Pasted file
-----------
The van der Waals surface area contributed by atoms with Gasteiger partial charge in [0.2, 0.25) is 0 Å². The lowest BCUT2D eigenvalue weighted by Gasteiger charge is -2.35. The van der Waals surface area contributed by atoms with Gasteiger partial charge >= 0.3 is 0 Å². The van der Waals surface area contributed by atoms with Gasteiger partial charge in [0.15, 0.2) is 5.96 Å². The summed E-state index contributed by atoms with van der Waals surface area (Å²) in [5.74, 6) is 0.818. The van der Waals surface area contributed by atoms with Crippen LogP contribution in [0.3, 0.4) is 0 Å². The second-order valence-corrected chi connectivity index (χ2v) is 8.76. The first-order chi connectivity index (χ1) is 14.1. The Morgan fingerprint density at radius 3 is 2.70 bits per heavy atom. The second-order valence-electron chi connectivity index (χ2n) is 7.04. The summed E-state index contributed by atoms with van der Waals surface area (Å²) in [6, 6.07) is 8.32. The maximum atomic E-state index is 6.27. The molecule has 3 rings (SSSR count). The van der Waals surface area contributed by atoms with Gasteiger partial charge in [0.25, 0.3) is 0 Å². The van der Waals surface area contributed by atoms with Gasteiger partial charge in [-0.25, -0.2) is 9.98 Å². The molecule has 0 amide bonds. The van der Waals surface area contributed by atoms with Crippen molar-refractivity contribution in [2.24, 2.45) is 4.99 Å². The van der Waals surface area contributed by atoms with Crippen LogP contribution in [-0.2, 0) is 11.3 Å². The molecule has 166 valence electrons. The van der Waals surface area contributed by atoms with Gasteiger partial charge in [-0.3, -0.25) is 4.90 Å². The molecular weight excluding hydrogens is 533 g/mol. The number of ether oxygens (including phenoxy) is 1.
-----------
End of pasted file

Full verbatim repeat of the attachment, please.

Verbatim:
The van der Waals surface area contributed by atoms with Gasteiger partial charge in [0.2, 0.25) is 0 Å². The lowest BCUT2D eigenvalue weighted by Gasteiger charge is -2.35. The van der Waals surface area contributed by atoms with Gasteiger partial charge >= 0.3 is 0 Å². The van der Waals surface area contributed by atoms with Gasteiger partial charge in [0.15, 0.2) is 5.96 Å². The summed E-state index contributed by atoms with van der Waals surface area (Å²) in [5.74, 6) is 0.818. The van der Waals surface area contributed by atoms with Crippen LogP contribution in [0.3, 0.4) is 0 Å². The second-order valence-corrected chi connectivity index (χ2v) is 8.76. The first-order chi connectivity index (χ1) is 14.1. The Morgan fingerprint density at radius 3 is 2.70 bits per heavy atom. The second-order valence-electron chi connectivity index (χ2n) is 7.04. The summed E-state index contributed by atoms with van der Waals surface area (Å²) in [6, 6.07) is 8.32. The maximum atomic E-state index is 6.27. The molecule has 3 rings (SSSR count). The van der Waals surface area contributed by atoms with Gasteiger partial charge in [0.25, 0.3) is 0 Å². The van der Waals surface area contributed by atoms with Gasteiger partial charge in [-0.25, -0.2) is 9.98 Å². The molecule has 0 amide bonds. The van der Waals surface area contributed by atoms with Crippen molar-refractivity contribution in [2.24, 2.45) is 4.99 Å². The van der Waals surface area contributed by atoms with Crippen LogP contribution in [-0.2, 0) is 11.3 Å². The molecule has 166 valence electrons. The van der Waals surface area contributed by atoms with Gasteiger partial charge in [-0.3, -0.25) is 4.90 Å². The molecular weight excluding hydrogens is 533 g/mol. The number of ether oxygens (including phenoxy) is 1.